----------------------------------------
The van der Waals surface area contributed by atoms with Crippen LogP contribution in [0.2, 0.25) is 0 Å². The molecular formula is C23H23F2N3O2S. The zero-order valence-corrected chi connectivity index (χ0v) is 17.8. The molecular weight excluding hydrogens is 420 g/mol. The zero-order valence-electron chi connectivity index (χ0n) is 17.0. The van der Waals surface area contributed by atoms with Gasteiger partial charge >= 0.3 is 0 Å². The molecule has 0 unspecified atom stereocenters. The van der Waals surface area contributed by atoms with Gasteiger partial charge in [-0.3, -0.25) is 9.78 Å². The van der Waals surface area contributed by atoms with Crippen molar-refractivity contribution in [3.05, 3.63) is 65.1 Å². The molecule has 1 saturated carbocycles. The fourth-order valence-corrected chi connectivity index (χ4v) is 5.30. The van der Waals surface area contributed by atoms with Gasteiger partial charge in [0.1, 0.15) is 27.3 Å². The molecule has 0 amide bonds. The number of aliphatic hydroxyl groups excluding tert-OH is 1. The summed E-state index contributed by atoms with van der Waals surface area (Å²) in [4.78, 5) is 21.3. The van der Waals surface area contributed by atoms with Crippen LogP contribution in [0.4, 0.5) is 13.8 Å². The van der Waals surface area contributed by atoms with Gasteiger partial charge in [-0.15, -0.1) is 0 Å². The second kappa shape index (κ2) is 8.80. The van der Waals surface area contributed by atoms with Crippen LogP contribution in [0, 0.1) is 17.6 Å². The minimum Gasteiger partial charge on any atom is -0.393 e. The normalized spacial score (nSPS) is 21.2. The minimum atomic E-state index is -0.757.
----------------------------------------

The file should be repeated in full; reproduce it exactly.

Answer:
The van der Waals surface area contributed by atoms with Crippen LogP contribution in [0.2, 0.25) is 0 Å². The molecular formula is C23H23F2N3O2S. The zero-order valence-corrected chi connectivity index (χ0v) is 17.8. The molecular weight excluding hydrogens is 420 g/mol. The zero-order valence-electron chi connectivity index (χ0n) is 17.0. The van der Waals surface area contributed by atoms with Gasteiger partial charge >= 0.3 is 0 Å². The molecule has 0 unspecified atom stereocenters. The van der Waals surface area contributed by atoms with Gasteiger partial charge in [-0.3, -0.25) is 9.78 Å². The van der Waals surface area contributed by atoms with Crippen molar-refractivity contribution in [3.05, 3.63) is 65.1 Å². The molecule has 1 saturated carbocycles. The fourth-order valence-corrected chi connectivity index (χ4v) is 5.30. The van der Waals surface area contributed by atoms with Gasteiger partial charge in [0.1, 0.15) is 27.3 Å². The molecule has 0 amide bonds. The number of aliphatic hydroxyl groups excluding tert-OH is 1. The summed E-state index contributed by atoms with van der Waals surface area (Å²) in [4.78, 5) is 21.3. The van der Waals surface area contributed by atoms with Crippen LogP contribution in [0.4, 0.5) is 13.8 Å². The van der Waals surface area contributed by atoms with Gasteiger partial charge in [-0.15, -0.1) is 0 Å². The second kappa shape index (κ2) is 8.80. The van der Waals surface area contributed by atoms with Crippen LogP contribution in [0, 0.1) is 17.6 Å². The minimum Gasteiger partial charge on any atom is -0.393 e. The normalized spacial score (nSPS) is 21.2. The minimum atomic E-state index is -0.757.